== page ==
Fixed-income investors are selling riskier emerging market bond exchange traded funds as improving economic conditions fuel speculation of an interest rate hike.
U.S.-dollar-denominated emerging market bond funds are faltering. Over the past month, iShares J.P. Morgan USD Emerging Markets Bond ETF (NYSEArca: EMB) fell 2.4% and Vanguard Emerging Markets Government Bond ETF (NasdaqGM: VWOB) dipped 2.0%. Both funds have experienced seven consecutive days of selling pressure and are now trading below their 200-day simple moving average.
Additionally, the iShares Emerging Markets Local Currency Bond ETF (NYSEArca: LEMB) declined 3.5% over the past month while Market Vectors Emerging Markets Local Currency Bond ETF (NYSEArca: EMLC) decreased 4.5%. LEMB and EMLC both track local currency-denominated bonds, so the ETFs are exposed to currency risks.
With the U.S. employment market improving and signs of strength in the U.S. economy, investors are dumping emerging market debt the the largest monthly sell-off since the so-called taper tantrum, anticipating that the Federal Reserve could hike rates before the end of the year, reports Elaine Moore for the Financial Times.
According to the Institute of International Finance, investors have removed $4.4 billion from debt issued by countries in Africa, Latin America, eastern Europe and Asia over the past month.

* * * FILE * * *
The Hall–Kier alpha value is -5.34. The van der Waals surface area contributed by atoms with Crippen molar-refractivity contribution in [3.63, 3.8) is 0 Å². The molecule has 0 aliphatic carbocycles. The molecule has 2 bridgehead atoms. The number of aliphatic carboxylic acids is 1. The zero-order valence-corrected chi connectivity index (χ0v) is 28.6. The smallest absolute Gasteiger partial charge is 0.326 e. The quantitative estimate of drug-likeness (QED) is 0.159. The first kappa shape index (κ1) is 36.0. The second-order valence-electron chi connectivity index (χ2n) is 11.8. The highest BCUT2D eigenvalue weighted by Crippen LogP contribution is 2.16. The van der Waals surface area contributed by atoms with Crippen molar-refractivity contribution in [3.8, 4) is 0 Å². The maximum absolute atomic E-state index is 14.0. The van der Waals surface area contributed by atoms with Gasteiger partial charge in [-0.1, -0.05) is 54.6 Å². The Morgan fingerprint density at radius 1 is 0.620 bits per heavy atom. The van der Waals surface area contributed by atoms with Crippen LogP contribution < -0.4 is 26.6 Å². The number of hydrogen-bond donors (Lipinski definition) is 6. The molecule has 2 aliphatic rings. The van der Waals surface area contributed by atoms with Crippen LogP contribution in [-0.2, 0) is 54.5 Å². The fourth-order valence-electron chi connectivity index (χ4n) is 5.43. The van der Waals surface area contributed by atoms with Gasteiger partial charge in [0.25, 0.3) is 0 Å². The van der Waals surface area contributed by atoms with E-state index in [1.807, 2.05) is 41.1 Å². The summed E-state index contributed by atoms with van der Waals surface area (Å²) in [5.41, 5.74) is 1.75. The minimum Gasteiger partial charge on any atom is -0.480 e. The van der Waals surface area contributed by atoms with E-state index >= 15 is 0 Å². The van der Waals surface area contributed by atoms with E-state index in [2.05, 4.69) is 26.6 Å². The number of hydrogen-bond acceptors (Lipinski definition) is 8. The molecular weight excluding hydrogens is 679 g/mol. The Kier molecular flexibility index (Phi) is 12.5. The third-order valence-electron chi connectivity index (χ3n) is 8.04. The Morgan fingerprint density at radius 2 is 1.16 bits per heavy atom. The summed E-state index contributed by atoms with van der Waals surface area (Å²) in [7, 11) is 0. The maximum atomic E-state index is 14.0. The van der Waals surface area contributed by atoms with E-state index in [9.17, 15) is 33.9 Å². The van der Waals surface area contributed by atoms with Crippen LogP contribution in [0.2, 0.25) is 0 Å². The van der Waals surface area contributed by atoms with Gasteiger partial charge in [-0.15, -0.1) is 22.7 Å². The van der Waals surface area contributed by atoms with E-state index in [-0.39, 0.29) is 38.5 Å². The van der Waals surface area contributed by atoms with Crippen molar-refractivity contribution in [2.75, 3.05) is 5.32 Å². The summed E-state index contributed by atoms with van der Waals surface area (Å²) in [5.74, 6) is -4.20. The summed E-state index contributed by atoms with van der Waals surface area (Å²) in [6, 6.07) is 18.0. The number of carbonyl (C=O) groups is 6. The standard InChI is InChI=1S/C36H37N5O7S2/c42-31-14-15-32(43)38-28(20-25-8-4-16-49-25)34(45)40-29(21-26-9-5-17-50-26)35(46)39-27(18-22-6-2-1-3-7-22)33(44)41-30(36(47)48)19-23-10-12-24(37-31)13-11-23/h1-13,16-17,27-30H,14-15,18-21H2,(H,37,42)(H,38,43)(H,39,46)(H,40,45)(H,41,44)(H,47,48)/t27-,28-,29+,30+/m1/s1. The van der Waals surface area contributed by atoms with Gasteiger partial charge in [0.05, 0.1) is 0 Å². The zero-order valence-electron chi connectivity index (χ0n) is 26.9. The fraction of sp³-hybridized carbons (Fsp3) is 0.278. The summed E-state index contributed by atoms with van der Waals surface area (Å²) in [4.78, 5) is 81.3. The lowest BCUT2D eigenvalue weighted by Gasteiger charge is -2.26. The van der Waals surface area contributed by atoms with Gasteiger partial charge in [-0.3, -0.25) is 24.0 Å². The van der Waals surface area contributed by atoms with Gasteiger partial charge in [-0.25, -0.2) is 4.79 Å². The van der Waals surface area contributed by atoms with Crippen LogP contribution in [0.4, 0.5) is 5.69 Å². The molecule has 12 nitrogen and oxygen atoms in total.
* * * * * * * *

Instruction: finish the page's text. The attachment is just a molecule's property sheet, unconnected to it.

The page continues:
Looking ahead, the World Bank warned that changes in the Fed’s monetary policies could cut capital flows to emerging markets by as much as 80%, which could create a crisis in certain countries. Last week, the International Monetary Fund cautioned that a U.S. rate hike would have consequences on the rest of the world.
“Since the ‘taper tantrum’ we have seen relative stability in emerging markets, but there is an idea we will eventually move away from zero interest rates and things are changing,” Paul McNamara, a fund manager at GAM, said in the FT article. “The part of the EM market to really worry about is corporate debt. There has been a tidal wave of issuance and a lot of investors have rushed in without necessarily knowing about the idiosyncrasies of the market.”